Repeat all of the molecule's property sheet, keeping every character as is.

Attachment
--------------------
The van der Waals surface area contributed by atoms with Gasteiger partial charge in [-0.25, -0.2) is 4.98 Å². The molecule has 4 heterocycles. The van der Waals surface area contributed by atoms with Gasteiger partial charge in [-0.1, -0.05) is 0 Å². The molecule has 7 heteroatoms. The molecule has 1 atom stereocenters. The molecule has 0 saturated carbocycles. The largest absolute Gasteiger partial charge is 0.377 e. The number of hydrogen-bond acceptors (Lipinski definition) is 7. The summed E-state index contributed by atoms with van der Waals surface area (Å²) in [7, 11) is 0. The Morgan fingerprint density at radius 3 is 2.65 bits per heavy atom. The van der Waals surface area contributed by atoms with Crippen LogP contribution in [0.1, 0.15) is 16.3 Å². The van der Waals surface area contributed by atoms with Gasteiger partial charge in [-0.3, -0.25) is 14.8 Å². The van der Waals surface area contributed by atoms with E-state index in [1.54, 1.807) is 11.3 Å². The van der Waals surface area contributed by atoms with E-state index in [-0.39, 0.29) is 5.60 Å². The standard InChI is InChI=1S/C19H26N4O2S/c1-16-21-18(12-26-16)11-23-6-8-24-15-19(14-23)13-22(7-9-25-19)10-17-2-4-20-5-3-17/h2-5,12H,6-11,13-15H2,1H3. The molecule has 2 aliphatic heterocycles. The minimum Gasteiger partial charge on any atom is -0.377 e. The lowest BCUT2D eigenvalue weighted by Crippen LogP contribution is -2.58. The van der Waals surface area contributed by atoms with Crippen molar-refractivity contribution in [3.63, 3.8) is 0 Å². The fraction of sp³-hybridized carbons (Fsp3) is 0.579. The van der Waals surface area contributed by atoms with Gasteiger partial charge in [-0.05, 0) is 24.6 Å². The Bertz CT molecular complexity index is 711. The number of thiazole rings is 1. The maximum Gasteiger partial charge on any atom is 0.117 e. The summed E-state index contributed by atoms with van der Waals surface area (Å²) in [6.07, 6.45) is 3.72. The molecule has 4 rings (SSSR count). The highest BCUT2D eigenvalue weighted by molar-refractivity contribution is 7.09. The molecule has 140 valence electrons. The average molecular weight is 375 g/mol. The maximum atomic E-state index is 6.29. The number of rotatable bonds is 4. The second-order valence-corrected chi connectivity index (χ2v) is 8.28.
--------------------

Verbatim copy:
The van der Waals surface area contributed by atoms with Gasteiger partial charge in [-0.25, -0.2) is 4.98 Å². The molecule has 4 heterocycles. The van der Waals surface area contributed by atoms with Gasteiger partial charge in [-0.1, -0.05) is 0 Å². The molecule has 7 heteroatoms. The molecule has 1 atom stereocenters. The molecule has 0 saturated carbocycles. The largest absolute Gasteiger partial charge is 0.377 e. The number of hydrogen-bond acceptors (Lipinski definition) is 7. The summed E-state index contributed by atoms with van der Waals surface area (Å²) in [7, 11) is 0. The Morgan fingerprint density at radius 3 is 2.65 bits per heavy atom. The van der Waals surface area contributed by atoms with Crippen LogP contribution in [0.1, 0.15) is 16.3 Å². The van der Waals surface area contributed by atoms with Gasteiger partial charge in [-0.3, -0.25) is 14.8 Å². The van der Waals surface area contributed by atoms with E-state index in [1.54, 1.807) is 11.3 Å². The van der Waals surface area contributed by atoms with E-state index in [-0.39, 0.29) is 5.60 Å². The standard InChI is InChI=1S/C19H26N4O2S/c1-16-21-18(12-26-16)11-23-6-8-24-15-19(14-23)13-22(7-9-25-19)10-17-2-4-20-5-3-17/h2-5,12H,6-11,13-15H2,1H3. The molecule has 2 aliphatic heterocycles. The minimum Gasteiger partial charge on any atom is -0.377 e. The lowest BCUT2D eigenvalue weighted by Crippen LogP contribution is -2.58. The van der Waals surface area contributed by atoms with Crippen molar-refractivity contribution in [3.63, 3.8) is 0 Å². The fraction of sp³-hybridized carbons (Fsp3) is 0.579. The van der Waals surface area contributed by atoms with Gasteiger partial charge in [-0.05, 0) is 24.6 Å². The Bertz CT molecular complexity index is 711. The number of thiazole rings is 1. The maximum Gasteiger partial charge on any atom is 0.117 e. The summed E-state index contributed by atoms with van der Waals surface area (Å²) in [6.07, 6.45) is 3.72. The molecule has 4 rings (SSSR count). The highest BCUT2D eigenvalue weighted by molar-refractivity contribution is 7.09. The molecule has 140 valence electrons. The average molecular weight is 375 g/mol. The maximum atomic E-state index is 6.29. The number of rotatable bonds is 4. The second-order valence-corrected chi connectivity index (χ2v) is 8.28.